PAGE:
4. A Tennessee misclassification task force estimated that in 2006 the state insurance carriers lost between $52.1 million and $91.6 million as a result of unpaid workers’ compensation premiums in the residential construction industry through IC misclassification or other sources. The state lost between $2.1 million and $3.7 million in uncollected premium taxes that year, according to the task force, and between $8.4 million and $14.9 million in unpaid unemployment premiums (Berlin 2014).

5. For example, “in June, a three-judge panel from the U.S. 9th Circuit Court of Appeals reversed a lower court’s ruling and found that drivers delivering Sears goods were misclassified as contractors by Affinity Logistics, a subsidiary of XPO Logistics Inc” (Lopez 2014).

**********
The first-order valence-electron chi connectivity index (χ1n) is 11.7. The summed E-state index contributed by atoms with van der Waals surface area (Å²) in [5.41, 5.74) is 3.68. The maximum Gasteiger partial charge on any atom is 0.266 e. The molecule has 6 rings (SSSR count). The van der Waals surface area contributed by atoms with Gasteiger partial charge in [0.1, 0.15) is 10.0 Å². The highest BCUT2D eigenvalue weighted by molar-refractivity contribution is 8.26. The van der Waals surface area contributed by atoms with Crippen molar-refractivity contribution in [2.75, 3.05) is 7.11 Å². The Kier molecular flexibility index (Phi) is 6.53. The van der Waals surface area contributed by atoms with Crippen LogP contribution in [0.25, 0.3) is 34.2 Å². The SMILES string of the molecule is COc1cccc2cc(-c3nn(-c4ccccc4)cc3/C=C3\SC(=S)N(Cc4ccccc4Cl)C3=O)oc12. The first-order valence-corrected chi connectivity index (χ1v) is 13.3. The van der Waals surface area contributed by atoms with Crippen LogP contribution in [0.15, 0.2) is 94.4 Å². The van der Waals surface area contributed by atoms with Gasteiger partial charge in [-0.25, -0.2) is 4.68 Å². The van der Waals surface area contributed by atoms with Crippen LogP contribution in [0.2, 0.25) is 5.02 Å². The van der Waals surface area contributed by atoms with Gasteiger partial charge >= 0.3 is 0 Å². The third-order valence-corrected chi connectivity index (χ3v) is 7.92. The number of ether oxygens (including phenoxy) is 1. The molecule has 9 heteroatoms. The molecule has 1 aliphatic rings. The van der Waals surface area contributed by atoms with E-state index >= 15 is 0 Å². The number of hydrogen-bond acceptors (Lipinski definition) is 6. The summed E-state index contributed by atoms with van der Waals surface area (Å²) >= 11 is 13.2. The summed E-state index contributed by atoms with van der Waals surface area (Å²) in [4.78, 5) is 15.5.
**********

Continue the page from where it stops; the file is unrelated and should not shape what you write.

6. Wikipedia 2014.

7. Some states’ workers’ compensation systems pay benefits to injured workers who were misclassified. These payments are funded from workers’ compensation reserve funds collected from compliant employers (OSHA 2015). Also, ICs without workers’ compensation benefits (without medical costs coverage) and who are also without employer-based health insurance have historically ended up in uncompensated-care pools for medical care, thus adding costs to a system financed through the insurance premiums of companies and workers with health insurance. These dynamics are likely to change with full implementation of the Affordable Care Act.

8. Highlights of state studies are reported in Leberstein (2012, 3). See also Liu, Flaming, and Burns (2014, 11).

9. Estimated prevalence increases in Massachusetts were from 8 to 13 percent over the period 1995–2003 (Carré and Wilson 2005).